I discovered a new blog today: Bedlam Farm. Initially, I clicked onto a specific article (The Cuomo Brothrs Versus The President), but then I started reading the archives, and … well, suffice to say, I have a new favorite blog.
I was delighted to find it. I’ve missed reading blogs. Facebook just isn’t the same.
It struck me that I might not be alone in this, especially since we’re all hunkered down at home, so maybe I should write in mine again.
Or maybe I am all alone in this, and nobody else is reading blogs any more, but that’s OK. I was always writing mostly for myself.
As Flannery O’Connor said, “I write because I don’t know what I think until I read what I say.”
So … here I am, whispering my thoughts to the ether, so I know what I think.
We have been self-isolating for almost a month. Since March 9, I can count the number of times I’ve been within six feet of someone I don’t live with: one, two.
I find it difficult to focus on work though. And spring cleaning when we still have three feet of snow outside just doesn’t yank my chain. So I have been cooking. Furiously.
I started with soups. I had chosen several soup recipes I wanted to bring to our church’s Lenten Soup Supper. When the suppers were canceled, I made them for the family.
First was a Creamy Cauliflower and Bacon soup (but we added cream and grated cheese). I figured it would be good—Ginny hasn’t let me down yet—but I was astonished how good it was. Even my picky eaters snarfed it down.
Next, I made a Creamy Reuben Soup from the leftover corned beef from St. Paddy’s Day. O.M.G. This soup was, if possible, even better. Next March, I’m buying at least three corned beefs: one for March 17, and two for soup later.
Then I made Creamy Chicken and Mushroom Soup, one of my father’s favorites (pictured). All were big hits with the family.
Since it was March, and I was thinking about all things Irish, I tried Chef John’s Irish Pork Stew.
Since COVID, our grocery stores are often cleaned out by noon of certain things, but they feel fairly random. It’s often toilet paper, and antiseptic wipes haven’t been seen in a month. But otherwise, it’s pretty random. Somedays the produce is totally picked over, but there’s plenty of meat. Then the next time, there’s no red meat, but lots of seafood. You just never know what you’re going to find.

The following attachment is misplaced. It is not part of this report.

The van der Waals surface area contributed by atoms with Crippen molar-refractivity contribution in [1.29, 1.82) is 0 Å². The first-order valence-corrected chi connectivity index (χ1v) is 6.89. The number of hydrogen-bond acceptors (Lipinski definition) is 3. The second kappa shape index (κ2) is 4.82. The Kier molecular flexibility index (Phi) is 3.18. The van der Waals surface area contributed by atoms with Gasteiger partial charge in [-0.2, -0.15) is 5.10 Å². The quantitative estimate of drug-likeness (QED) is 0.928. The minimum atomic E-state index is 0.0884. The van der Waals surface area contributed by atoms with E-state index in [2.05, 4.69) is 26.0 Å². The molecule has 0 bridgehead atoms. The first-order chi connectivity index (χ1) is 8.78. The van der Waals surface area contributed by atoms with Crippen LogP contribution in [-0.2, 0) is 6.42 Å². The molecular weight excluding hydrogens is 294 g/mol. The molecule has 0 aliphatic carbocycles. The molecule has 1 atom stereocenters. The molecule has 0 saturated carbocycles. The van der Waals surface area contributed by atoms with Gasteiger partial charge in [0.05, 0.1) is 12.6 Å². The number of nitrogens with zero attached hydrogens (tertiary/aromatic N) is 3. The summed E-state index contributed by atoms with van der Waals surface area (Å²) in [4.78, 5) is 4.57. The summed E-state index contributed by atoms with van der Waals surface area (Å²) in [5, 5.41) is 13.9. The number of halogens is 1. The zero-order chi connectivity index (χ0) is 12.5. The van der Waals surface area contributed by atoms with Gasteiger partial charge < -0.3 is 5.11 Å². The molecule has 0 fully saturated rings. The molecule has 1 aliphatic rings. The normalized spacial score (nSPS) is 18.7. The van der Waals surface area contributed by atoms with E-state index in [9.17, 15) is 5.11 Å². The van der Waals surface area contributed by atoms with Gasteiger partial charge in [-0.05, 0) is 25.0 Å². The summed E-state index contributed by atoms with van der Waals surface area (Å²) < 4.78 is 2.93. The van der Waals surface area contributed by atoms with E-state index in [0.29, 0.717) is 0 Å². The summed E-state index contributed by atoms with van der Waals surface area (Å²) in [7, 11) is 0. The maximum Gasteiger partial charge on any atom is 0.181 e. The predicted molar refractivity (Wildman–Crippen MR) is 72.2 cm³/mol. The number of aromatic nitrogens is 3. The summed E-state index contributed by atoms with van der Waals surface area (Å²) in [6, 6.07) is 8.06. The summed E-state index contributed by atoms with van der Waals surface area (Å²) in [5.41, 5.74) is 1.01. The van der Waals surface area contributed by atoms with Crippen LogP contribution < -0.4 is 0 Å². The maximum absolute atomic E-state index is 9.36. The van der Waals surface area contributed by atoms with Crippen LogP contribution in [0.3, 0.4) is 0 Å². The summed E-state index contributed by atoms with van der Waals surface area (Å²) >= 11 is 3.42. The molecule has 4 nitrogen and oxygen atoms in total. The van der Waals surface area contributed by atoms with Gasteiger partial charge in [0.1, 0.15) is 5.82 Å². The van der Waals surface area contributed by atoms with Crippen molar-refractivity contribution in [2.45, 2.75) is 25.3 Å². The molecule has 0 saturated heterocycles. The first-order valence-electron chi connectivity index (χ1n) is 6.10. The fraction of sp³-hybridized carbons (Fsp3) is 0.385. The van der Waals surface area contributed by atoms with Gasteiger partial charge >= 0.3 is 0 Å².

Mars was unable to find the pork shoulder for my Irish Stew. So ours turned into Alaskan Irish Stew, made with moose meat and bacon (pictured).
Funny story about that shopping trip: Mars was standing in the craft brew aisle looking for Guinness when a woman in the aisle said, “Excuse me. Do you know anything about beer?”
He was a bit nonplussed. I mean, “Sure! I know a heck of a lot about what happens if you drink too much of it” might be an appropriate response, but … awkward!
She must have seen his discomfort because she quickly added, “I want to try this recipe for Irish stew, and it calls for Guinness. But they only have six-packs.”
Mars laughed. That’s exactly what he was doing: trying to figure out which beer to get to avoid buying six bottles of Guinness when he only needed one.
They settled on a dark stout from Alaskan Brewing Company, and that was THE best stew I have ever had. Ever. Anywhere, even Ireland.
After the soups and stews I moved on to things like Fall-Apart Pressure Cooker Pot Roast and Loaded Grilled Cauliflower. Yum, yum, YUM!! The cauliflower, especially, reminded me of my mother’s amazing fried cauliflower except without all the carby breading.
Our kids*—now 18 and 22, and very much independent—are picky eaters. And Mars and I eat low-carb, which they don’t care for. Before COVID, they turned their noses down at our meals, unless it was a meal specifically for them (e.g. spaghetti where we ate spaghetti squash and they ate pasta). They prefer frozen food units (TV dinners) or frozen pizza or corn dogs. You know: young adult food.
We don’t push it. We want them to be independent, so it’s always their choice whether to eat what we prepare or to make their own food.
But at some point this month, a funny thing started to happen. The kids started wandering downstairs about 5 p.m. to ask what was for dinner.
Somehow, in this crisis, with all of us trapped at home, we have started eating family meals together. And expecting to eat dinner together. And (dare I say?) enjoying it.
Even weirder: we’ve stopped bringing our electronic devices to the table. Nobody ever said anything. We just … stopped. Now we sit around the table and talk.
I look forward to going back to normal. I miss the gym and playing Pokemon. And our kids were in the process of getting jobs, definitely something I want!
But I’m thinking now I might want to keep some of the best parts of self-isolating if possible. Like family dinners together.
*We really need a word for “adult offspring” that doesn’t imply “child”. My children, my kids, are not kids anymore!